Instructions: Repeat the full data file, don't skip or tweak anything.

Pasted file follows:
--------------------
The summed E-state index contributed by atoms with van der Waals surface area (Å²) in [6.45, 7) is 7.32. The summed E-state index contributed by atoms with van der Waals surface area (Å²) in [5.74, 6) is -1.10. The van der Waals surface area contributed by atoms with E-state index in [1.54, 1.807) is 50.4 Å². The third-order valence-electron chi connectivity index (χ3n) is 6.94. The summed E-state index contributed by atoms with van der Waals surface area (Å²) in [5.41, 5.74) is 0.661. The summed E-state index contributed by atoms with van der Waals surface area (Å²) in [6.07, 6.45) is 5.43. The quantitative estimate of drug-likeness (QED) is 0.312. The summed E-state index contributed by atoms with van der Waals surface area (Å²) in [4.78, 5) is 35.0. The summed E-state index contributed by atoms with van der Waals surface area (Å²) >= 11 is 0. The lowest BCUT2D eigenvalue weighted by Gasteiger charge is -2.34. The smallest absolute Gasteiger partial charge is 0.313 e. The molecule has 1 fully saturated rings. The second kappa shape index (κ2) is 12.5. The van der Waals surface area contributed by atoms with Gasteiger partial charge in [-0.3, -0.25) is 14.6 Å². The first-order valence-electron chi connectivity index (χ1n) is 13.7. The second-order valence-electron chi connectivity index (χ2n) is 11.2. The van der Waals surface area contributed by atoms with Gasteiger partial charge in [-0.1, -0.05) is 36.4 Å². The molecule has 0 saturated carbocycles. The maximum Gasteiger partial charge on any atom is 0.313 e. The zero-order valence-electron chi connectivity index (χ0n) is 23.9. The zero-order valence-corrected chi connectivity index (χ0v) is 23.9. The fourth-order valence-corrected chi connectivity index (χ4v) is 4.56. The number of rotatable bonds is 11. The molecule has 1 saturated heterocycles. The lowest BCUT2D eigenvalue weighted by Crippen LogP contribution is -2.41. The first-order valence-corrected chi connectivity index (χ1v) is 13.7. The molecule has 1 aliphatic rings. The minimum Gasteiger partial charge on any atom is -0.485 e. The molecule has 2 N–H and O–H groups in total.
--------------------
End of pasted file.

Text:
The summed E-state index contributed by atoms with van der Waals surface area (Å²) in [6.45, 7) is 7.32. The summed E-state index contributed by atoms with van der Waals surface area (Å²) in [5.74, 6) is -1.10. The van der Waals surface area contributed by atoms with E-state index in [1.54, 1.807) is 50.4 Å². The third-order valence-electron chi connectivity index (χ3n) is 6.94. The summed E-state index contributed by atoms with van der Waals surface area (Å²) in [5.41, 5.74) is 0.661. The summed E-state index contributed by atoms with van der Waals surface area (Å²) in [6.07, 6.45) is 5.43. The quantitative estimate of drug-likeness (QED) is 0.312. The summed E-state index contributed by atoms with van der Waals surface area (Å²) in [4.78, 5) is 35.0. The summed E-state index contributed by atoms with van der Waals surface area (Å²) >= 11 is 0. The lowest BCUT2D eigenvalue weighted by Gasteiger charge is -2.34. The smallest absolute Gasteiger partial charge is 0.313 e. The molecule has 1 fully saturated rings. The second kappa shape index (κ2) is 12.5. The van der Waals surface area contributed by atoms with Gasteiger partial charge in [-0.3, -0.25) is 14.6 Å². The first-order valence-electron chi connectivity index (χ1n) is 13.7. The second-order valence-electron chi connectivity index (χ2n) is 11.2. The van der Waals surface area contributed by atoms with Gasteiger partial charge in [-0.1, -0.05) is 36.4 Å². The molecule has 0 saturated carbocycles. The maximum Gasteiger partial charge on any atom is 0.313 e. The zero-order valence-electron chi connectivity index (χ0n) is 23.9. The zero-order valence-corrected chi connectivity index (χ0v) is 23.9. The fourth-order valence-corrected chi connectivity index (χ4v) is 4.56. The number of rotatable bonds is 11. The molecule has 1 saturated heterocycles. The lowest BCUT2D eigenvalue weighted by Crippen LogP contribution is -2.41. The first-order valence-corrected chi connectivity index (χ1v) is 13.7. The molecule has 1 aliphatic rings. The minimum Gasteiger partial charge on any atom is -0.485 e. The molecule has 2 N–H and O–H groups in total.